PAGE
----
Fifteen years ago, to mark the millennium, a book was published called Marlborough People – portraits in their own words of some of the people who made Marlborough tick. Now, for Marlborough News Online, the interviewer and editor of those portraits, Ellen Prockter, is revisiting some of those featured in the book – and also finding new subjects for Marlborough People Today.
For her first portrait of this series Ellen interviewed hairdresser Steve Ennis who had featured in the millennium Marlborough People – this is what he told her:
I can’t believe it is fifteen years since Marlborough People – does everyone say that? I’ve had a quick look at the original piece and am quite pleased from the photo that I don’t seem to have changed much – or perhaps I looked older than my years back then.
I’m still enjoying hairdressing, although I’ve moved from Hilliers Yard to The Hair Company in the alleyway next to Lloyds Bank, I think it’s called Ironmonger Lane although the address is 123 High Street. I don’t manage my own salon anymore – people management just wasn’t my scene – I’m far too soft.
We’re all self employed at Hair Company, and that suits me fine. Business is good, and not just for us. Two new salons have opened in recent years and in the past few months three barbers have opened. They all seem to be doing well.
I had just come out of a long term relationship at the Millennium. Not long after I found another partner and we were together for thirteen years. Unfortunately that didn’t work out either but dating is so much easier now, thanks to the internet. That must be the most significant change over recent years.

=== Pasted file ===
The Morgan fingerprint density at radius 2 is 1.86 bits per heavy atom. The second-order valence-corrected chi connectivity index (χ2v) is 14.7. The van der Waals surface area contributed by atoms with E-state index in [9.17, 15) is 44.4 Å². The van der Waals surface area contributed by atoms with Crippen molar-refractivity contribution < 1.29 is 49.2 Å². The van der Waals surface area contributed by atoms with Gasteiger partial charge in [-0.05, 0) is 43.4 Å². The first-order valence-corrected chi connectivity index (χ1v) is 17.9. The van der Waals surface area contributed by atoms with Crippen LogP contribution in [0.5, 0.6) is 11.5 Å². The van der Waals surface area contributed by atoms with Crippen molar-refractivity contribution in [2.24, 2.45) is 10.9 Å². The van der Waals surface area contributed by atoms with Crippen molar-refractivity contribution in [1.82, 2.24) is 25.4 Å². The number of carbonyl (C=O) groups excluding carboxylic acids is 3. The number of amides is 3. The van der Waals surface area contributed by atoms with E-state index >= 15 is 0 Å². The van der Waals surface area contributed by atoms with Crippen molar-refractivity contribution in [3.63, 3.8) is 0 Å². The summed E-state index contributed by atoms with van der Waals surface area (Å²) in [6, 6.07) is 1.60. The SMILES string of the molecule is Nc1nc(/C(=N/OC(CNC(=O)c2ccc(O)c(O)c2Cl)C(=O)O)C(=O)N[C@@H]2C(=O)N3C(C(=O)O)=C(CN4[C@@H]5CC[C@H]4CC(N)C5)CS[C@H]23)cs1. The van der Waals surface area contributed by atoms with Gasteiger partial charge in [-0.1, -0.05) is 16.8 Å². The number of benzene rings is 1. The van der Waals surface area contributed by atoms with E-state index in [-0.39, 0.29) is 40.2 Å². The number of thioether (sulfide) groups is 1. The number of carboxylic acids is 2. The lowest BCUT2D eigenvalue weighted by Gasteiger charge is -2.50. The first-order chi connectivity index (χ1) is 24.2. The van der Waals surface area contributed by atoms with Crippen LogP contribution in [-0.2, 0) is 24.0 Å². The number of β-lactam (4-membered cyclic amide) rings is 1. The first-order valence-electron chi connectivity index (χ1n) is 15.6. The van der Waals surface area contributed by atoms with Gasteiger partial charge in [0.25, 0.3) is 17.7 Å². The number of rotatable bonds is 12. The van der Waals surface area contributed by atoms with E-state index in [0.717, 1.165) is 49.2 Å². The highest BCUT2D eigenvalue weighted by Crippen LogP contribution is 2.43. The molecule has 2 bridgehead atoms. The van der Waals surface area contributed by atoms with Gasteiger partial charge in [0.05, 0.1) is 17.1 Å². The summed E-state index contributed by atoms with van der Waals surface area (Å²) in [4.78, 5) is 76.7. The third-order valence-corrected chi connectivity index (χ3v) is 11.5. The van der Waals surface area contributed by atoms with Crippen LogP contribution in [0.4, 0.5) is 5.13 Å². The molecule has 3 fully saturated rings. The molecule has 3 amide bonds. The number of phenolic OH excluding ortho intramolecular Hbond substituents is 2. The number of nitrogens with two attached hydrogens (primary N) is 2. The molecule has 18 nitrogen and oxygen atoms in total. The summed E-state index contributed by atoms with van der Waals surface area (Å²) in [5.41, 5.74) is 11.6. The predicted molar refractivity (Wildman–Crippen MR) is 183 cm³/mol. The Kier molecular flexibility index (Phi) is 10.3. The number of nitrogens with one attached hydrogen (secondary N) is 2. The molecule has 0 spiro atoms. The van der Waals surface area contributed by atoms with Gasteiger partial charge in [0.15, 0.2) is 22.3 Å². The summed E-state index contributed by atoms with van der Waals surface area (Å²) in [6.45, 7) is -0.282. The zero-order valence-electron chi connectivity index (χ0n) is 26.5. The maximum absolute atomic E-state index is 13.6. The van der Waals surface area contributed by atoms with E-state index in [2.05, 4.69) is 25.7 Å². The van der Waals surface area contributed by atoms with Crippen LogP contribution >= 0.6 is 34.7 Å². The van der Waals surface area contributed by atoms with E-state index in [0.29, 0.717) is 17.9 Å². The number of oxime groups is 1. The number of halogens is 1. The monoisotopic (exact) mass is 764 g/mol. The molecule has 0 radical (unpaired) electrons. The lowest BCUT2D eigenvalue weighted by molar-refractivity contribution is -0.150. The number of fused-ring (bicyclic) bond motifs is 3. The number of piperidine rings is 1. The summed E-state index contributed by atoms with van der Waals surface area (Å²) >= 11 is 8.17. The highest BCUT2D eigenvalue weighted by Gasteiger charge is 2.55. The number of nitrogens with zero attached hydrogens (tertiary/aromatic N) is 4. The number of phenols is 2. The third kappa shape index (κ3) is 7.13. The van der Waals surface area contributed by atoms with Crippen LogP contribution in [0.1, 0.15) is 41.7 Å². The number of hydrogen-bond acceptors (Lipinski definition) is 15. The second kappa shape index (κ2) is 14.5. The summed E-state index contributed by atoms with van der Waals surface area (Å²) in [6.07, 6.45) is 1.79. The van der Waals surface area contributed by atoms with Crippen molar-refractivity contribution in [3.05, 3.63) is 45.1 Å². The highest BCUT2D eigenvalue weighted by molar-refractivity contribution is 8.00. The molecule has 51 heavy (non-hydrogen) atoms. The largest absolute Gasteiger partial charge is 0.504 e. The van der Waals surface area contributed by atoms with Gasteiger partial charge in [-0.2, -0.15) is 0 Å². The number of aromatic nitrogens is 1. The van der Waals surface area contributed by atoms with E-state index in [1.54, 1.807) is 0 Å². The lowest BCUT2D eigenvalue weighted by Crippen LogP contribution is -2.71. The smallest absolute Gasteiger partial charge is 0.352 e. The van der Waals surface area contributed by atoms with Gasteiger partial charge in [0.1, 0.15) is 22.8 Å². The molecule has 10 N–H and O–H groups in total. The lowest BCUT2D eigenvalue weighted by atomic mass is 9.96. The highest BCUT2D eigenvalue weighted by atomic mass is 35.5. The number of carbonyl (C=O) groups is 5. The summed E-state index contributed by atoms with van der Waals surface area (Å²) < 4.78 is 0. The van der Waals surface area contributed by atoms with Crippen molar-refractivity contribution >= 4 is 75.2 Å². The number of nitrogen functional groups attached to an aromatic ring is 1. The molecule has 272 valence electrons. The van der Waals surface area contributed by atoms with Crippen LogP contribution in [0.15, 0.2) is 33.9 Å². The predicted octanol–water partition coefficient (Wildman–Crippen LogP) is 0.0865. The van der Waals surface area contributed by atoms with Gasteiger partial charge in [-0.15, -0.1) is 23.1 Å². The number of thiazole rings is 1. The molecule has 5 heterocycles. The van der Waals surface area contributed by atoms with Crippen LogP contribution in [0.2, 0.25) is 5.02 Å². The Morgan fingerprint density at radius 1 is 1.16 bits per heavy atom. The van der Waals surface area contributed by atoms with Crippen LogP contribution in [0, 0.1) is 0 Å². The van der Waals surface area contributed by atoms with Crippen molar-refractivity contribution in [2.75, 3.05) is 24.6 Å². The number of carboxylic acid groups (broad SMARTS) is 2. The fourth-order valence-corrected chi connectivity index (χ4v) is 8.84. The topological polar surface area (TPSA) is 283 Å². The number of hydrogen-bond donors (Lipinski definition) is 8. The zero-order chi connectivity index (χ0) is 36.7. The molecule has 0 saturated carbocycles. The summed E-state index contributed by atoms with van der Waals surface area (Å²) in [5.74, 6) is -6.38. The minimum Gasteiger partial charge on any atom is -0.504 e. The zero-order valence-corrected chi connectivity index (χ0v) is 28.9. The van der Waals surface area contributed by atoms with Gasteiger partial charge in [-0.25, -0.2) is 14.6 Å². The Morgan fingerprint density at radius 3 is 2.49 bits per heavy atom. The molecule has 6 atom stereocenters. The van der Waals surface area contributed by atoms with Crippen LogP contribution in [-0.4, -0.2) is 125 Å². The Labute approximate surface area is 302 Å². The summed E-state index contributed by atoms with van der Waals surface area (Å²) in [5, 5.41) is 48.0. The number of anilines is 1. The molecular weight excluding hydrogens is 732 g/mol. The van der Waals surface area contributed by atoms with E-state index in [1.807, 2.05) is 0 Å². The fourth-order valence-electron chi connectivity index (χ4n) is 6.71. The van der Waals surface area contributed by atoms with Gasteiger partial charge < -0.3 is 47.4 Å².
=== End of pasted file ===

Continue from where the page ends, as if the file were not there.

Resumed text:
I’ve been seeing someone for about two and a half months and have got my fingers crossed. I like the security of a long term relationship. I’ve never made any secret of being gay – it’s almost compulsory in this job – and I have never had any problems in the town. I have noticed that a few more people in Marlborough have come out lately.
Working out and going to the gym no longer happens – too old and too lazy. Going to the pub is still my favourite activity – I now drink at The Royal Oak – the atmosphere has really improved since the new managers – Paul and Kirsten – took over.
I had some friends staying at the weekend and they couldn’t believe that we didn’t have a carvery in the town. We could do with a Burger King or McDonalds and something like a Wetherspoons, but it will never happen.
It’s a class thing. Those in control would just say that it wouldn’t be in keeping with the High Street. The High Street seems to cater for people who have moved here recently and not for those families who have been here for generations. So many of the High Street shops seem pointless to me. There are far too many women’s clothes shops and cafés. Bring back Woolworths.
Family is still very important to me. I’m lucky to have my mum still living in Marlborough and one of my sisters and her husband – although their three sons have left home – Australia, London and Swindon. My other sister has recently moved to her husband’s home town of Burnley and my brother and his family live in Pembrokeshire – a lovely part of the world and I like to visit them there as often as I can.
I do worry about the future. I wish I had got on the property ladder in Marlborough but it was always too expensive. One of the downsides of working for yourself is that you don’t get paid when you are ill and the rent still has to be paid.
I’m lucky with my health at the moment, but who knows? I don’t have a pension but my elder sister will be pleased to hear that I have enough savings to bury me!
The original book of Marlborough People is still available at the White Horse Bookshop.